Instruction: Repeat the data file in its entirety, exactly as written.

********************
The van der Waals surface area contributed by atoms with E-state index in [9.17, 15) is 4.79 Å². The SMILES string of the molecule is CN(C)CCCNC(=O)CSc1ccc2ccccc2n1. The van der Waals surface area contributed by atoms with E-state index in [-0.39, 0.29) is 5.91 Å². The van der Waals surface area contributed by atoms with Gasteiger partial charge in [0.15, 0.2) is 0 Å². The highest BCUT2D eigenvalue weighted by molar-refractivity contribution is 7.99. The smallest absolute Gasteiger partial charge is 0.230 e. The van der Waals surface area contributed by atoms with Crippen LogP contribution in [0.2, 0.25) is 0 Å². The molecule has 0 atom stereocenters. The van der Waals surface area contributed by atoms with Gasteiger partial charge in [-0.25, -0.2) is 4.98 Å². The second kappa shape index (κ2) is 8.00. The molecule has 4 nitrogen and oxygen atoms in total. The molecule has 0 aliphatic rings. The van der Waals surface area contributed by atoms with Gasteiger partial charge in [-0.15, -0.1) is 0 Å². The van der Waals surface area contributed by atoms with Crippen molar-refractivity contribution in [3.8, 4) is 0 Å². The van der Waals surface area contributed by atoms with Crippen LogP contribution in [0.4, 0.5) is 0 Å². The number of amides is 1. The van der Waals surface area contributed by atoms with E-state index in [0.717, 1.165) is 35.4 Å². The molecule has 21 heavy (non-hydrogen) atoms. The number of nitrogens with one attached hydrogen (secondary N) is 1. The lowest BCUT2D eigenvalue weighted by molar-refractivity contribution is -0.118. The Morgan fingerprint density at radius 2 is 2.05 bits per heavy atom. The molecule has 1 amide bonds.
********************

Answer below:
The van der Waals surface area contributed by atoms with E-state index in [9.17, 15) is 4.79 Å². The SMILES string of the molecule is CN(C)CCCNC(=O)CSc1ccc2ccccc2n1. The van der Waals surface area contributed by atoms with E-state index in [-0.39, 0.29) is 5.91 Å². The van der Waals surface area contributed by atoms with Gasteiger partial charge in [0.15, 0.2) is 0 Å². The highest BCUT2D eigenvalue weighted by molar-refractivity contribution is 7.99. The smallest absolute Gasteiger partial charge is 0.230 e. The van der Waals surface area contributed by atoms with Crippen LogP contribution in [0.2, 0.25) is 0 Å². The molecule has 0 atom stereocenters. The van der Waals surface area contributed by atoms with Gasteiger partial charge in [-0.25, -0.2) is 4.98 Å². The second kappa shape index (κ2) is 8.00. The molecule has 4 nitrogen and oxygen atoms in total. The molecule has 0 aliphatic rings. The van der Waals surface area contributed by atoms with Gasteiger partial charge in [-0.15, -0.1) is 0 Å². The van der Waals surface area contributed by atoms with Crippen molar-refractivity contribution in [3.8, 4) is 0 Å². The van der Waals surface area contributed by atoms with Crippen LogP contribution in [0.4, 0.5) is 0 Å². The number of amides is 1. The van der Waals surface area contributed by atoms with E-state index in [0.717, 1.165) is 35.4 Å². The molecule has 21 heavy (non-hydrogen) atoms. The number of nitrogens with one attached hydrogen (secondary N) is 1. The lowest BCUT2D eigenvalue weighted by molar-refractivity contribution is -0.118. The Morgan fingerprint density at radius 2 is 2.05 bits per heavy atom. The molecule has 1 amide bonds.